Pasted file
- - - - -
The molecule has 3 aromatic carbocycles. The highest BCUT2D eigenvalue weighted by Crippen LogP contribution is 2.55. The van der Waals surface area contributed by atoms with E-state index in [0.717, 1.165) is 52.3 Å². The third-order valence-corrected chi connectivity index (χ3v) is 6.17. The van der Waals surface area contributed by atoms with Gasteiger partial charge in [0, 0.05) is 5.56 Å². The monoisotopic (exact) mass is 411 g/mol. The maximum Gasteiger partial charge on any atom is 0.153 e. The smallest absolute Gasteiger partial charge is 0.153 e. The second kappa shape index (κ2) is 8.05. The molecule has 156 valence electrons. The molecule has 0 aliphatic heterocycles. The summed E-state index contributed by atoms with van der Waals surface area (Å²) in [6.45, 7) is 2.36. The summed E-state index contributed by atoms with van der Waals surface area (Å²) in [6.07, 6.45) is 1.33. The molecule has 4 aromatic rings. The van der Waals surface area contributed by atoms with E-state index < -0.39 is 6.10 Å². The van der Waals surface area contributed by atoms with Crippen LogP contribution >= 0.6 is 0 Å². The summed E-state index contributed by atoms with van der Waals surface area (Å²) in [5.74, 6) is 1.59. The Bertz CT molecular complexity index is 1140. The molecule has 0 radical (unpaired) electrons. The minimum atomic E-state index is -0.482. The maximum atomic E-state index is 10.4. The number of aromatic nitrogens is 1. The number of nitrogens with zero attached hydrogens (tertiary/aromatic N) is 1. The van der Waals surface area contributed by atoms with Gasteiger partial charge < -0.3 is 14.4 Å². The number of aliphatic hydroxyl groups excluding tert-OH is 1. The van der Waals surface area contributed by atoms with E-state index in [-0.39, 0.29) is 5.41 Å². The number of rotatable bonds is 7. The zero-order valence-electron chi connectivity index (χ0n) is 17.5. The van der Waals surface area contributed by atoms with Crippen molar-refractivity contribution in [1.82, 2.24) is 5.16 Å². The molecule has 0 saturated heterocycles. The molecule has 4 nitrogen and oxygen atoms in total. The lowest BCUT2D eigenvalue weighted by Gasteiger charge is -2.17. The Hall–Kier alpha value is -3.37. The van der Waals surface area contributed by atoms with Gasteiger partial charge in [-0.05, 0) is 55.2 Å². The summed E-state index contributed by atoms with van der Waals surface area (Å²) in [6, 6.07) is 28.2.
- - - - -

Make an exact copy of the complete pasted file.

The molecule has 3 aromatic carbocycles. The highest BCUT2D eigenvalue weighted by Crippen LogP contribution is 2.55. The van der Waals surface area contributed by atoms with E-state index in [0.717, 1.165) is 52.3 Å². The third-order valence-corrected chi connectivity index (χ3v) is 6.17. The van der Waals surface area contributed by atoms with Gasteiger partial charge in [0, 0.05) is 5.56 Å². The monoisotopic (exact) mass is 411 g/mol. The maximum Gasteiger partial charge on any atom is 0.153 e. The smallest absolute Gasteiger partial charge is 0.153 e. The second kappa shape index (κ2) is 8.05. The molecule has 156 valence electrons. The molecule has 0 aliphatic heterocycles. The summed E-state index contributed by atoms with van der Waals surface area (Å²) in [6.45, 7) is 2.36. The summed E-state index contributed by atoms with van der Waals surface area (Å²) in [6.07, 6.45) is 1.33. The molecule has 4 aromatic rings. The van der Waals surface area contributed by atoms with E-state index < -0.39 is 6.10 Å². The van der Waals surface area contributed by atoms with Crippen LogP contribution >= 0.6 is 0 Å². The summed E-state index contributed by atoms with van der Waals surface area (Å²) in [5.74, 6) is 1.59. The Bertz CT molecular complexity index is 1140. The molecule has 0 radical (unpaired) electrons. The minimum atomic E-state index is -0.482. The maximum atomic E-state index is 10.4. The number of aromatic nitrogens is 1. The number of nitrogens with zero attached hydrogens (tertiary/aromatic N) is 1. The van der Waals surface area contributed by atoms with Gasteiger partial charge < -0.3 is 14.4 Å². The number of aliphatic hydroxyl groups excluding tert-OH is 1. The van der Waals surface area contributed by atoms with E-state index in [-0.39, 0.29) is 5.41 Å². The number of rotatable bonds is 7. The zero-order valence-electron chi connectivity index (χ0n) is 17.5. The van der Waals surface area contributed by atoms with Crippen molar-refractivity contribution in [1.82, 2.24) is 5.16 Å². The molecule has 0 saturated heterocycles. The molecule has 4 nitrogen and oxygen atoms in total. The lowest BCUT2D eigenvalue weighted by Gasteiger charge is -2.17. The Hall–Kier alpha value is -3.37. The van der Waals surface area contributed by atoms with Gasteiger partial charge in [-0.05, 0) is 55.2 Å². The summed E-state index contributed by atoms with van der Waals surface area (Å²) in [6, 6.07) is 28.2.